King Coal Leaves America for Europe

Thanks to the shale boom, US coal exports reached an all-time high last March. The Energy Information Administration (EIA) credits increased Asian demand—Chinese demand, in particular—with the uptick, but the broader explanation involves shale energy and Europe’s green policies.

The shale boom is displacing coal in America: coal is cheap, but the US glut of natural gas extracted from shale is often cheaper. Because of this, American coal producers are increasingly looking to market their product abroad. While China is the largest single destination for US coal exports (the country consumes nearly half of the world’s coal), the continent of Europe takes the lion share of the dirty energy source. Indeed, Europe imports more coal from the US than the rest of the world combined.

As you might expect, misguided green policies are largely to blame. Europe’s greens have been slow to embrace shale, but its solar and wind farms can’t power anything when the sun isn’t shining and the wind isn’t blowing. And with many nuclear plants shuttered in the wake of the Fukushima disaster, the continent has no option but to turn to fossil fuels. American coal is cheaper than Russian gas, so Europe imports coal, a fossil fuel that burns much dirtier.

America is decreasing its emissions by embracing shale, while it took an economic disaster for Europe to curb its own greenhouse gas contributions. Green energy policy has been a catastrophic failure in Europe, hampering the continent’s global competitiveness without making the continent any greener.

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  • Nick M.

    I don’t mind buying cheap trinkets from China. I also don’t mind them buying up our excess coal due to them needing it so badly for their energy requirements.

    Why? If a major crisis disrupts trade between us, the US may feel some discomfort as we get some poor 3rd world nation to make cheap trinkets for us. Lots of nations need our coal for energy/heat so finding a new place to export won’t be as difficult.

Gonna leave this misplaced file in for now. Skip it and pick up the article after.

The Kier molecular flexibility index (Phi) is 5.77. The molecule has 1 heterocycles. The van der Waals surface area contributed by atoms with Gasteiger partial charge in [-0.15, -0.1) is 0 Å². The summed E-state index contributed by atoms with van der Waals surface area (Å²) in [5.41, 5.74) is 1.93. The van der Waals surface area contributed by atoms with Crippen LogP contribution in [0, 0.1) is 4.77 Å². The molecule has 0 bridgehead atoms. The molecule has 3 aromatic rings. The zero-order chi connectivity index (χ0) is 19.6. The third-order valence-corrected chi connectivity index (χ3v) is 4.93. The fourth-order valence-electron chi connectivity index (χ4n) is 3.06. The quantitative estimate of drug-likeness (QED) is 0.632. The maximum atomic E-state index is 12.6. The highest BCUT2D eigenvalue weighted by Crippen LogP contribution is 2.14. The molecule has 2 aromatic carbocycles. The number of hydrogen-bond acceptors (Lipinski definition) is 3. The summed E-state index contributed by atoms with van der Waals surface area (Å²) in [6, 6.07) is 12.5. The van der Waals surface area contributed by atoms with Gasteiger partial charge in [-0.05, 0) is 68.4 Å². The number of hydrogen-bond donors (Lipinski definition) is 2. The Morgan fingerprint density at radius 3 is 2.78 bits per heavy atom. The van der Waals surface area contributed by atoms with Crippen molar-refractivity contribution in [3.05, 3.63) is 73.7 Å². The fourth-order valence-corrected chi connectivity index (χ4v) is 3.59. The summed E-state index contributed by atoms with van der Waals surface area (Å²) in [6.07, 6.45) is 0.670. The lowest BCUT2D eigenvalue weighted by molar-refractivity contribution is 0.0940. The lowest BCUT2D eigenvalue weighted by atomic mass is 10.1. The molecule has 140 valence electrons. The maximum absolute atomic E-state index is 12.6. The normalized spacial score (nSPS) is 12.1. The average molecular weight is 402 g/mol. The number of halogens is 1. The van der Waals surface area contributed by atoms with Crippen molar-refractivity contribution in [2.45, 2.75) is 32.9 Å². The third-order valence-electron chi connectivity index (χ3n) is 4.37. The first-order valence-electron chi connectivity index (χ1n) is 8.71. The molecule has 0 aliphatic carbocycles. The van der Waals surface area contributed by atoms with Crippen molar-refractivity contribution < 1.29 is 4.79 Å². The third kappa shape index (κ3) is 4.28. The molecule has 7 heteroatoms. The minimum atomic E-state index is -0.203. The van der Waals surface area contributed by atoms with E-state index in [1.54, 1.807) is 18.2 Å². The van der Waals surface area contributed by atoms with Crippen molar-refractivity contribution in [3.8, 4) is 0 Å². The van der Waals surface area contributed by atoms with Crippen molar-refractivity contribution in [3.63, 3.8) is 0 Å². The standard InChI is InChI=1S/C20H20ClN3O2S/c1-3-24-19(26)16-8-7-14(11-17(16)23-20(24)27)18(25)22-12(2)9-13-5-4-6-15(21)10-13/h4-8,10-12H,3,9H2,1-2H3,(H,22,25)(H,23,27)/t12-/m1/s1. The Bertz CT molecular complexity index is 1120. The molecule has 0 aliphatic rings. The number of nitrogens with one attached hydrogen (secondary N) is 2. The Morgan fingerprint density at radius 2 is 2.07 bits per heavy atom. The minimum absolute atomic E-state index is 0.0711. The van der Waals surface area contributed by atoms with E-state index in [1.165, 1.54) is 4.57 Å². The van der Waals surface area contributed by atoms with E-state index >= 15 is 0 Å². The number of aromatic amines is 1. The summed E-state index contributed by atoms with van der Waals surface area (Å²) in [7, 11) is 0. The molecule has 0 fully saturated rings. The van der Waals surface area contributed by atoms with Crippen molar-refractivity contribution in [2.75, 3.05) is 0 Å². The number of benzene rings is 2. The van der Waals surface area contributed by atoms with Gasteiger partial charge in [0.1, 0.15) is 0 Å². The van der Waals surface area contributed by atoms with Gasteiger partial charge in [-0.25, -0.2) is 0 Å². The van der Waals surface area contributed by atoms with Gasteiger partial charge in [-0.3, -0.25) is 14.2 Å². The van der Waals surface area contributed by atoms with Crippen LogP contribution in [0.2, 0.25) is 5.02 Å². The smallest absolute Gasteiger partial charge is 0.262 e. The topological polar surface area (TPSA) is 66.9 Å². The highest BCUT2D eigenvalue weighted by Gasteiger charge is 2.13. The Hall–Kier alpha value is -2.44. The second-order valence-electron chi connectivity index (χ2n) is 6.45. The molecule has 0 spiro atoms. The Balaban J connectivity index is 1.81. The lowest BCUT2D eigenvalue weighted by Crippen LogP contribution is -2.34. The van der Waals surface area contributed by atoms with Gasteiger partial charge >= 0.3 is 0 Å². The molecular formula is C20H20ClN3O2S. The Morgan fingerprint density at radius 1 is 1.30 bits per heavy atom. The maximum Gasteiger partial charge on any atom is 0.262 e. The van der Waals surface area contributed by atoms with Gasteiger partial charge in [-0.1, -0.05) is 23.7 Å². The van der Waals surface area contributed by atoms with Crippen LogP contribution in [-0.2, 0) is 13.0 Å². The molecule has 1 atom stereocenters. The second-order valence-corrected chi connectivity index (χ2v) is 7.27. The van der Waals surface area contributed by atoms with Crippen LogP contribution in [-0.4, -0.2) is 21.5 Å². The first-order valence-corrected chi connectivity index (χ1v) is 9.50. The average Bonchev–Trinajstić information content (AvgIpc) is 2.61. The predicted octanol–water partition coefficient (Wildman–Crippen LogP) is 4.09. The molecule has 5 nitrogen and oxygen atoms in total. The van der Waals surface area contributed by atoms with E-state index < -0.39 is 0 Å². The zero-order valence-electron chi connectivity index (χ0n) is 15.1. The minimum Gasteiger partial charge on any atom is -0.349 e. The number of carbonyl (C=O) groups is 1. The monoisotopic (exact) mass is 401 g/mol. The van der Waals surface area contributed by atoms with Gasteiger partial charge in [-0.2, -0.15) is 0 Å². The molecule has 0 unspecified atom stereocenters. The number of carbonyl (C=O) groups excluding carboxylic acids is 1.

And in turn, let China burn their trinkets for energy/heat. And let them starve trying to find cheap coal that the rest of the world is fighting over.

  • Atanu Maulik

    Americans have the GOP. That’s make all the difference.

  • S.C. Schwarz

    But the greens are already hard at work to block coal exports (see

    And the Obama administration is also hard at work to raise electricity prices (see

    Don’t laugh at Europe, we’ll catch up soon.

  • SLEcoman

    The data for this story is a bit dated. In April 2012 coal and natural gas each provided 32% of US power production, but by November coal’s market share had risen to 42% and natural gas’s market share had fallen to 26%. Coal regained market share as natural gas cost for power generation increased by 58% from $2.68/MMBtu in April to $4.23/MMBtu in November. During this same time period coal cost declined by 5% to $2.38/MMBtu. Since November 2012, natural gas cost has risen further while coal cost has remained essentially unchanged. (source EIA Electric Power Monthly)
    So let’s stop with this silly idea that the natural gas fracking boom in the US will allow the US to shift from coal to natural gas for power generation and reduce electricity rates.
    Comparatively low priced US natural gas (vs. international seaborne LNG prices) does provide some real economic opportunities, as evidenced by the resurgence of the US petrochemical industry.
    In the last several months, US coal export volumes have declined markedly as international steam and metallurgical coal prices have declined.
    Note: to convert $/MMBtu to an equivalent $/bbl price, multiply by 6 (i.e. $4.00/MMBtu = $24/bbl oil).

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